New Year and a new you - start by embracing Ubuntu
The one guaranteed spin-off from the New Year is a million (at least) resolutions promising self-improvement of one sort or another.
Gym membership spirals and so to do bookings for classes covering everything from yoga and pilates to mindfulness and Tai Chi.
Every other person you meet seems to be extolling the virtues of adhering to a booze free months. And for those who find that ‘Dry January’ is not enough there’s always Veganuary.
The other thing that happens of course is that there’s a spike in the sales of self-help books.
I was pleased that prominent among the recommend reads was Everyday Ubuntu: Living Better Together, the African Way, Archbishop Desmond Tutu’s granddaughter by Mungi Ngomane.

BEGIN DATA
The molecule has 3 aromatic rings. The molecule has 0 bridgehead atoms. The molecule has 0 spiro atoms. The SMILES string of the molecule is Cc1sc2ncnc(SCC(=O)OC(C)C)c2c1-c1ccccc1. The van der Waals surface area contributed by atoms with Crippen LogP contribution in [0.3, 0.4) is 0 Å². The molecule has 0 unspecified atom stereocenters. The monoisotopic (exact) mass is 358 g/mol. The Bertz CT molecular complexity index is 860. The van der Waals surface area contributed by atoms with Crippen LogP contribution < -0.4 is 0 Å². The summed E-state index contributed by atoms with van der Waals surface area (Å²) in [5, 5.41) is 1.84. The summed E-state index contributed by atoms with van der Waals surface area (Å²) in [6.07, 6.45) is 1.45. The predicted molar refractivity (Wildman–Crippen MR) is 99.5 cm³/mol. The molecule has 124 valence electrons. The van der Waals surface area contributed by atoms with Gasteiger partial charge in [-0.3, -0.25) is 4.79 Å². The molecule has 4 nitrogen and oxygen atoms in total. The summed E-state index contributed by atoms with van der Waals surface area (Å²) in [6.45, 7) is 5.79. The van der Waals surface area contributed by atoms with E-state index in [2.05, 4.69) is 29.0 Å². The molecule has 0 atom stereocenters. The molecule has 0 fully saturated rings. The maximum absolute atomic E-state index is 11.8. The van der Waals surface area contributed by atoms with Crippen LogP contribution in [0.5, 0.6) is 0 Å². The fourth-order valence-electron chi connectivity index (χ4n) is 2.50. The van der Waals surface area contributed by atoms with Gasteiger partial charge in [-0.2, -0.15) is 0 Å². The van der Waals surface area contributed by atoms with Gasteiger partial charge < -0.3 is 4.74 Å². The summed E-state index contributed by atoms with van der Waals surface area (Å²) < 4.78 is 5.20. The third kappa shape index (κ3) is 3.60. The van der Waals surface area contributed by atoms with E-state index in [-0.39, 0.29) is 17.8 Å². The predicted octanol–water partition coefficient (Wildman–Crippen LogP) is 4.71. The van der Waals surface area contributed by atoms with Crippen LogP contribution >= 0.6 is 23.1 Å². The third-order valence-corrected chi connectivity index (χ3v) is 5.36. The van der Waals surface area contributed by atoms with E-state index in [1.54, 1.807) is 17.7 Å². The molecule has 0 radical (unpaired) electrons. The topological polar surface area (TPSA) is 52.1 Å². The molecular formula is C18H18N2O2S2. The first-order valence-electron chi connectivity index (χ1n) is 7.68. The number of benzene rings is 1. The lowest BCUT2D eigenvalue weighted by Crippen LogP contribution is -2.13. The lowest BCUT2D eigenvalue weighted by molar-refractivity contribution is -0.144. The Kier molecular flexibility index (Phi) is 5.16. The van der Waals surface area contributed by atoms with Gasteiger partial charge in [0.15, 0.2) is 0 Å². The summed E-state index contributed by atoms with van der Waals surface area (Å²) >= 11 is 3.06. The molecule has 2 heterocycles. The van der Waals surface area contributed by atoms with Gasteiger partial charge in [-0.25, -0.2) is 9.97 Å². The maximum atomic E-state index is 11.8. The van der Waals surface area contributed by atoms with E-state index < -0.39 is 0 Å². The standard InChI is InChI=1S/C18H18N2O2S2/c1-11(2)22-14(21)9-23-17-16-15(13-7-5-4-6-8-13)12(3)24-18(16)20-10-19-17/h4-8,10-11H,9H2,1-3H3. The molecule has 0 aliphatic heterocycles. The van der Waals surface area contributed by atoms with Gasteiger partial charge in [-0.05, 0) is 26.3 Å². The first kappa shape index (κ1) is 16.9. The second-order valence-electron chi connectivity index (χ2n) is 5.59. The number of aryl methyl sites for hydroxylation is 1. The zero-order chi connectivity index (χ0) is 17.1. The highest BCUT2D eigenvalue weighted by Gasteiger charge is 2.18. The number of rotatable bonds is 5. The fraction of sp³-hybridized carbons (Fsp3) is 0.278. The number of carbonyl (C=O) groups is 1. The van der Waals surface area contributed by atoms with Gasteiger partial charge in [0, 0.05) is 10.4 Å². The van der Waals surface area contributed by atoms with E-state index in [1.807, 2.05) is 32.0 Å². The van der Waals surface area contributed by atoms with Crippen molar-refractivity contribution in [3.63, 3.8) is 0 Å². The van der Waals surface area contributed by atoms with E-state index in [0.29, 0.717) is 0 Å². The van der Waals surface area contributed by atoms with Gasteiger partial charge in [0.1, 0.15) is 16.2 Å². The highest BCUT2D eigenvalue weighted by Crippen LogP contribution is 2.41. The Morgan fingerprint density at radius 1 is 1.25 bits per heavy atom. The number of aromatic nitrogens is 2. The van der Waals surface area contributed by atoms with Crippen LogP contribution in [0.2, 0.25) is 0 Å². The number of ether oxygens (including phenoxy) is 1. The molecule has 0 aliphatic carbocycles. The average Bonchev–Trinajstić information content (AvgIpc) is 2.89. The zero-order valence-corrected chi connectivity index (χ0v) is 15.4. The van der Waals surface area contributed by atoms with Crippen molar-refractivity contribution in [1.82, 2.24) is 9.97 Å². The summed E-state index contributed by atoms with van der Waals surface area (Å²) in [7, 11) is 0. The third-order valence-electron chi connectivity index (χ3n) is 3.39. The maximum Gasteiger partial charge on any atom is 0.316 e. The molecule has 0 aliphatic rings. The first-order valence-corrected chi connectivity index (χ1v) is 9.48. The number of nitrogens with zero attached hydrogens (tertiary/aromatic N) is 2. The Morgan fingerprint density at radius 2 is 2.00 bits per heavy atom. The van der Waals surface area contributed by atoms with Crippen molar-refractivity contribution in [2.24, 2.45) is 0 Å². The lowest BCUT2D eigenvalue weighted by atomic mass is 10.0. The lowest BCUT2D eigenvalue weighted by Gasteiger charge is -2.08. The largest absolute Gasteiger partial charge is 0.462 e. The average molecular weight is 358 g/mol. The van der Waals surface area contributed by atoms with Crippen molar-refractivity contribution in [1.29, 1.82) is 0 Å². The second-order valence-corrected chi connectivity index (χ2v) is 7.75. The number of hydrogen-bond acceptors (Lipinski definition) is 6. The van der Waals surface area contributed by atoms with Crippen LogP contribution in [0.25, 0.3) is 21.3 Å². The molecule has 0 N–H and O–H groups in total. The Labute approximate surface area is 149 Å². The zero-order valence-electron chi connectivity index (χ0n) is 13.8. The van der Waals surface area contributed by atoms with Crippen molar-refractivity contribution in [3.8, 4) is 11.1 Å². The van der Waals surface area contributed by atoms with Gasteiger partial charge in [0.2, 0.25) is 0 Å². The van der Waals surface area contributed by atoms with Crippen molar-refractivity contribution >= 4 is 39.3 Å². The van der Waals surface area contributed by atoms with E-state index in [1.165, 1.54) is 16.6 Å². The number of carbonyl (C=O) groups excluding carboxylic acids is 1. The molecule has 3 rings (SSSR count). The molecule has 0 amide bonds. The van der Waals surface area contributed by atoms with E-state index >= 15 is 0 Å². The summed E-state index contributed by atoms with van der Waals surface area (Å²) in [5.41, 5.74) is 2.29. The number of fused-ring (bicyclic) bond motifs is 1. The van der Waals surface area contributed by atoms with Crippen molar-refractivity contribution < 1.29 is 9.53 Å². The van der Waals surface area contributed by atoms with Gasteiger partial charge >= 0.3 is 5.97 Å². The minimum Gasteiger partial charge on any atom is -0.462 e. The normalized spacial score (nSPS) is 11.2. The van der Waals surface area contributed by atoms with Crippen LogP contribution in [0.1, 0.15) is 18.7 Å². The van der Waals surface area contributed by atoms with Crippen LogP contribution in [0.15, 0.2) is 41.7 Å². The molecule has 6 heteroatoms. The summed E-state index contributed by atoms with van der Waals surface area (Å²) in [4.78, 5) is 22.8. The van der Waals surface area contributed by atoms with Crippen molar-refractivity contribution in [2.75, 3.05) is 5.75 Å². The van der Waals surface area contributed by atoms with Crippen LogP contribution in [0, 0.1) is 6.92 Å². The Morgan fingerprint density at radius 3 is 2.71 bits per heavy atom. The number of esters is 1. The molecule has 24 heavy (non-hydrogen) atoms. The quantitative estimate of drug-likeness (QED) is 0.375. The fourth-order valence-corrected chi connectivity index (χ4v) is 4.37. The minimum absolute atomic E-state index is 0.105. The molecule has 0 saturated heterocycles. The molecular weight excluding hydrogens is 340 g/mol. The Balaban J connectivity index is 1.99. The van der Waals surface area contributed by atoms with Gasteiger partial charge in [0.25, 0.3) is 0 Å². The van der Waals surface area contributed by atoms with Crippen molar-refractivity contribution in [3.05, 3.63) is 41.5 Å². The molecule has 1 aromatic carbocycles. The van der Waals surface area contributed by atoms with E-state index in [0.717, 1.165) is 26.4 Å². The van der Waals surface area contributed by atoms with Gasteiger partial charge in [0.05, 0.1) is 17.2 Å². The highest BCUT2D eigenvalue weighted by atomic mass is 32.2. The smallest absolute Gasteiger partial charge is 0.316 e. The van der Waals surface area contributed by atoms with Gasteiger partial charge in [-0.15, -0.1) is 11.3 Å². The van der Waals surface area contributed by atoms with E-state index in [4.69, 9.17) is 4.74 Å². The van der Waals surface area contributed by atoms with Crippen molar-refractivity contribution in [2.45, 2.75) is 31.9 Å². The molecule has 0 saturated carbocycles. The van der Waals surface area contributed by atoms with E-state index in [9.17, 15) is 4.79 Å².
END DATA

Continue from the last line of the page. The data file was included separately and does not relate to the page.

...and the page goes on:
This is a book that embraces the southern African philosophy of Ubuntu and urges us to respect and understand each other. It outlines in a series of Ubuntu lessons how we can benefit from our shared sense of humanity.
It is a practice, long promoted by Desmond Tutu himself, and one that thanks to the Tutu Foundation UK has already been adopted by police dealing with gangland conflict in some of London’s toughest inner city boroughs.
Mungi Ngomane’s book show how Ubuntu can improved all our lives. It was published last September and a copy was given as a gift by the Tutu family to the Duke and Duchess of Sussex during their recent South African tour.
The message is simple. By embracing the philosophy of Ubuntu and living it out in daily life, it’s possible to overcome division and be stronger in a world where the wise build bridges, not walls.